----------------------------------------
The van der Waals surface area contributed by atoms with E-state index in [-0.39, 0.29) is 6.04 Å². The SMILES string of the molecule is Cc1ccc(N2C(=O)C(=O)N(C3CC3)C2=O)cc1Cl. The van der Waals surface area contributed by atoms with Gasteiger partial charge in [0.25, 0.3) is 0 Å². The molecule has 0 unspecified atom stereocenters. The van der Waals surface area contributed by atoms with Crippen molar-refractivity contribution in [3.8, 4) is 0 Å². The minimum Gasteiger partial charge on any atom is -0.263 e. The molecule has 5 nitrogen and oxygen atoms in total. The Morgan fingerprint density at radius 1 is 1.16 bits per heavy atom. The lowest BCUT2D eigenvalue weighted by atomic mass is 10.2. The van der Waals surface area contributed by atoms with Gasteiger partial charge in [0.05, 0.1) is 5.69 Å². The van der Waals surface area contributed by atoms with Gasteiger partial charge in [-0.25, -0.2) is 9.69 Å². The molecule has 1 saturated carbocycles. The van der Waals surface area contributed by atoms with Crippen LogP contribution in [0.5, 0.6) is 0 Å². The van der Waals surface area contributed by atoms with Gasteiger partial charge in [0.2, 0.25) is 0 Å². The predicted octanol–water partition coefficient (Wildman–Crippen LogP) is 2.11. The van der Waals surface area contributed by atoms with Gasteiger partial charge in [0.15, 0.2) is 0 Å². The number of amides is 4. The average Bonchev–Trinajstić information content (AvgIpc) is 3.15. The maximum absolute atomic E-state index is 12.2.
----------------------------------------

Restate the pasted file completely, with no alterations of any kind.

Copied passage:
The van der Waals surface area contributed by atoms with E-state index in [-0.39, 0.29) is 6.04 Å². The SMILES string of the molecule is Cc1ccc(N2C(=O)C(=O)N(C3CC3)C2=O)cc1Cl. The van der Waals surface area contributed by atoms with Gasteiger partial charge in [0.25, 0.3) is 0 Å². The molecule has 0 unspecified atom stereocenters. The van der Waals surface area contributed by atoms with Crippen molar-refractivity contribution in [3.8, 4) is 0 Å². The minimum Gasteiger partial charge on any atom is -0.263 e. The molecule has 5 nitrogen and oxygen atoms in total. The Morgan fingerprint density at radius 1 is 1.16 bits per heavy atom. The lowest BCUT2D eigenvalue weighted by atomic mass is 10.2. The van der Waals surface area contributed by atoms with Gasteiger partial charge in [0.05, 0.1) is 5.69 Å². The van der Waals surface area contributed by atoms with Gasteiger partial charge in [-0.25, -0.2) is 9.69 Å². The molecule has 1 saturated carbocycles. The van der Waals surface area contributed by atoms with Crippen LogP contribution in [0.5, 0.6) is 0 Å². The van der Waals surface area contributed by atoms with Gasteiger partial charge in [0.2, 0.25) is 0 Å². The predicted octanol–water partition coefficient (Wildman–Crippen LogP) is 2.11. The van der Waals surface area contributed by atoms with Gasteiger partial charge in [0.15, 0.2) is 0 Å². The number of amides is 4. The average Bonchev–Trinajstić information content (AvgIpc) is 3.15. The maximum absolute atomic E-state index is 12.2.